Communication Part 4: Why is it so HARD to stay in communication?

Charles McCrumb Small Business IT Project Analyst, Office Automation Expert Herbert, McCrumb & Associates
Charles McCrumb
Small Business IT Project Analyst, Office Automation Expert
Herbert, McCrumb & Associates

My blog post of course, with my pithy / brilliant remarks in RED.

Dunbar’s Number suggests that we can only keep between 150 and 200 social relationships, maximum.

Now we all know (and supposedly care about) FAR MORE people than that. Here’s where Dunbar’s Number and the problem of communication come together:
How do you stay in touch with 500 people, let alone 1000, 1500, or 2000?
Let that sink in…

If you rely on your memory, your communications will be sporadic at best, and likely they will be quite shallow and superficial. Where’s the love? Will they think you really care about them at all? Unlikely.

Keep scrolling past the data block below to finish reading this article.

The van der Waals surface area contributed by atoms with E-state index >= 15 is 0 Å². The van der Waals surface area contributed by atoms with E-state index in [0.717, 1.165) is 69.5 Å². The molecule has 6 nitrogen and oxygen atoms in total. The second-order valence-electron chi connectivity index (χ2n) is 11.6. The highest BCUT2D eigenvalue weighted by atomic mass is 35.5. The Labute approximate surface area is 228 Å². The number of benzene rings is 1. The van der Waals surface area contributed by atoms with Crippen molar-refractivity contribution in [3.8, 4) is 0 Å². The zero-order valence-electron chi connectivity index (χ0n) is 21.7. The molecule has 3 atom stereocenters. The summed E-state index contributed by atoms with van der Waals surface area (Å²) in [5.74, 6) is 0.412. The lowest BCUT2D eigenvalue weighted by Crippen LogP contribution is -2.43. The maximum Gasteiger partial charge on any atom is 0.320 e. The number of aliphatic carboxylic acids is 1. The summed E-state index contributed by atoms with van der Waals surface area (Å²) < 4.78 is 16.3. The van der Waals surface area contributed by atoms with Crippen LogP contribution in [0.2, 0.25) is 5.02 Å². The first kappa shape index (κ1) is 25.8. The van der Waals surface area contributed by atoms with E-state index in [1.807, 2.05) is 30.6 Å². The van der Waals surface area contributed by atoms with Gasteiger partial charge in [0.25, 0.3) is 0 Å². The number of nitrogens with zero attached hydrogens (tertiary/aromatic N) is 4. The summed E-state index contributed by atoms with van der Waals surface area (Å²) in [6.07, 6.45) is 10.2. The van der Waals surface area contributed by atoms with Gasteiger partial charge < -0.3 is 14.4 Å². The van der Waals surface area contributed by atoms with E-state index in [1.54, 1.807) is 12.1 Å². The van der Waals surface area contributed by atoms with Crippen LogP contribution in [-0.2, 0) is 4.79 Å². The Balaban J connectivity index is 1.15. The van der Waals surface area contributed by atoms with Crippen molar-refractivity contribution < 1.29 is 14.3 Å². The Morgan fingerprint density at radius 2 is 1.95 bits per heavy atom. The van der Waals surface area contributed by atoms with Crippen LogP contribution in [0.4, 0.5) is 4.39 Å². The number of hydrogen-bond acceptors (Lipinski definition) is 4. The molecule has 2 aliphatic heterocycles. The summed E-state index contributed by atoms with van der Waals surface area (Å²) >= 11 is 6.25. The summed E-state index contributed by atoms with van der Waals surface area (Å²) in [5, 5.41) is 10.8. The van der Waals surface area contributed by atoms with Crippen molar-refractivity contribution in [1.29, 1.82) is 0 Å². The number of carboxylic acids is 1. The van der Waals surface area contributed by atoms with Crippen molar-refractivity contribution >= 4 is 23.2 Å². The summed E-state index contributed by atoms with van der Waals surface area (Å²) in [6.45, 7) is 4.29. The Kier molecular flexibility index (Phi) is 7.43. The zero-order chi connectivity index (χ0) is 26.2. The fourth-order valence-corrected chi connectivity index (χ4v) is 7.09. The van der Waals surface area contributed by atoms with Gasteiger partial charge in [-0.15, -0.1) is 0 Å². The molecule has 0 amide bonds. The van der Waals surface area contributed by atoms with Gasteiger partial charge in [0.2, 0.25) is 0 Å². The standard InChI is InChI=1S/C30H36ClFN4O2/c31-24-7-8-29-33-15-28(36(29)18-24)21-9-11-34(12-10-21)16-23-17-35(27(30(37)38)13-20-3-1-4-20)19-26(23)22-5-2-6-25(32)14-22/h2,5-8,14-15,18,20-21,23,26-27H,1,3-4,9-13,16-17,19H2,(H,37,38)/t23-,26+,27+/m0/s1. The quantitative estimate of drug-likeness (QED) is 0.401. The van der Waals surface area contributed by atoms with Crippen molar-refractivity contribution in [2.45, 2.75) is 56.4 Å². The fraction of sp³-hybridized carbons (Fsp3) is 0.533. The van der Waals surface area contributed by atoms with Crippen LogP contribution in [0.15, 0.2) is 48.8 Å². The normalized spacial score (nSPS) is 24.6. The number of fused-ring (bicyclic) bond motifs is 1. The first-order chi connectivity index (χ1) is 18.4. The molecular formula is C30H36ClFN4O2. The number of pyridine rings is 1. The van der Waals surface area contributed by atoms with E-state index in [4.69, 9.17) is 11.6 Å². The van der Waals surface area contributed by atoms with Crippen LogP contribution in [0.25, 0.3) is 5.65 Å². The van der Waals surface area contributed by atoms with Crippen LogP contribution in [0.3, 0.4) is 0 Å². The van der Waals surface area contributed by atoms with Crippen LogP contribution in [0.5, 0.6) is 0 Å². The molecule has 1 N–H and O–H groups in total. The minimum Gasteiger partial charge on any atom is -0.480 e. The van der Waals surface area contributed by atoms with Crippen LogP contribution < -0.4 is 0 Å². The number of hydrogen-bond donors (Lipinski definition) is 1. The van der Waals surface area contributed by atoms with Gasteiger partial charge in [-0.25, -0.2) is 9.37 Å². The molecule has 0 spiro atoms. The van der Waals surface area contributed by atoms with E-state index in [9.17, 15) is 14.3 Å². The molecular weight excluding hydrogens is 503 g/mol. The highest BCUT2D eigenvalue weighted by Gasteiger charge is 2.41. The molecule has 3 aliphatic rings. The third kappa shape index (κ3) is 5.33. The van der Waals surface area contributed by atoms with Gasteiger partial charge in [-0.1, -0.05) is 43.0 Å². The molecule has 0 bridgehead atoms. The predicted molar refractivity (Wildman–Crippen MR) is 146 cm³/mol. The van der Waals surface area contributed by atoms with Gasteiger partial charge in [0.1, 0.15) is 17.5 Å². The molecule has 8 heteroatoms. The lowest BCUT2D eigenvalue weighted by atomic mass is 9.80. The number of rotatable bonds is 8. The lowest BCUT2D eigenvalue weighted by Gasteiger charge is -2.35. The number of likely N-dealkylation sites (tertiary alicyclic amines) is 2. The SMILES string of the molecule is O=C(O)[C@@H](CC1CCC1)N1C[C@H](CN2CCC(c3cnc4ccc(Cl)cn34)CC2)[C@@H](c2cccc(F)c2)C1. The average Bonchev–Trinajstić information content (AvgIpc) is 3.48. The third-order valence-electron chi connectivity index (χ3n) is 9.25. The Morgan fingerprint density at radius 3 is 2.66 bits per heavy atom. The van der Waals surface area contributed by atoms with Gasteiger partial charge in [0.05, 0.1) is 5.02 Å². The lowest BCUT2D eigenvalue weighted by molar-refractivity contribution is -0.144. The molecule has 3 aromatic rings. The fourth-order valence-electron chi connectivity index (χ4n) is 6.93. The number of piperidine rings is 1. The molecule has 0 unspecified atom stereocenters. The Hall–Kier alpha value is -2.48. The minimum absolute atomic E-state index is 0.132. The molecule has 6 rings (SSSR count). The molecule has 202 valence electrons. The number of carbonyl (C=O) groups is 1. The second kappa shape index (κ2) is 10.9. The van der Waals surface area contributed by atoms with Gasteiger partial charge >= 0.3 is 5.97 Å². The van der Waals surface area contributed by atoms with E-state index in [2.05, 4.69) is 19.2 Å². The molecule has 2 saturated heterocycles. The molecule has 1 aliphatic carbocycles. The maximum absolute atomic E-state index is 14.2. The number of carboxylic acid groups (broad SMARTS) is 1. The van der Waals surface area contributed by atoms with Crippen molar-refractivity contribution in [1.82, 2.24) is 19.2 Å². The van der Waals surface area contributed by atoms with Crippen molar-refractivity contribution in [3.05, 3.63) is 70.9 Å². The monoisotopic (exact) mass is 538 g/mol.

I say “good” system, because it doesn’t need to be perfect. All you need to be is better than everyone else, and almost EVERYONE is really terrible at it. Sorry folks, even you sales types are really, REALLY bad at it too!

It’s time for the math again (I apologize, but it illustrates the problem and solution properly).

If you have let’s say 500 to keep the numbers manageable, (they get crazy if we go bigger, and WE ALL NEED TO GO BIGGER!) school chums, work associates from over the years, family members, extended-family members, neighbors, and close friends that you’ve made from any of these sources, and of course your mate.

How frequently will you communicate?

  • School Friends – Quarterly (12 Weeks)
  • Extended Family (cousins, aunt / uncle, grandparents) – Quarterly (12 Weeks)
  • Work Associates – Quarterly (12 Weeks)
  • Close friends – Monthly (4 Weeks)
  • Neighbors – Monthly (4 Weeks)
  • Family – Parents, Siblings – (4 Weeks minimum)
  • Infrequent Business Partners – (4 Weeks)
  • Daily communication to your mate. Try to say something nice to her / him everyday.

I need to emphasize this: Make your communications (other than to your mate) during the WORK WEEK! If you communicate all 7 days, your family will feel ignored, and won’t feel the love from you. At all costs, keep your communications for the work week! Try to save your marriage, and your relationships with your kids.

Okay, that said, back to my normally scheduled post…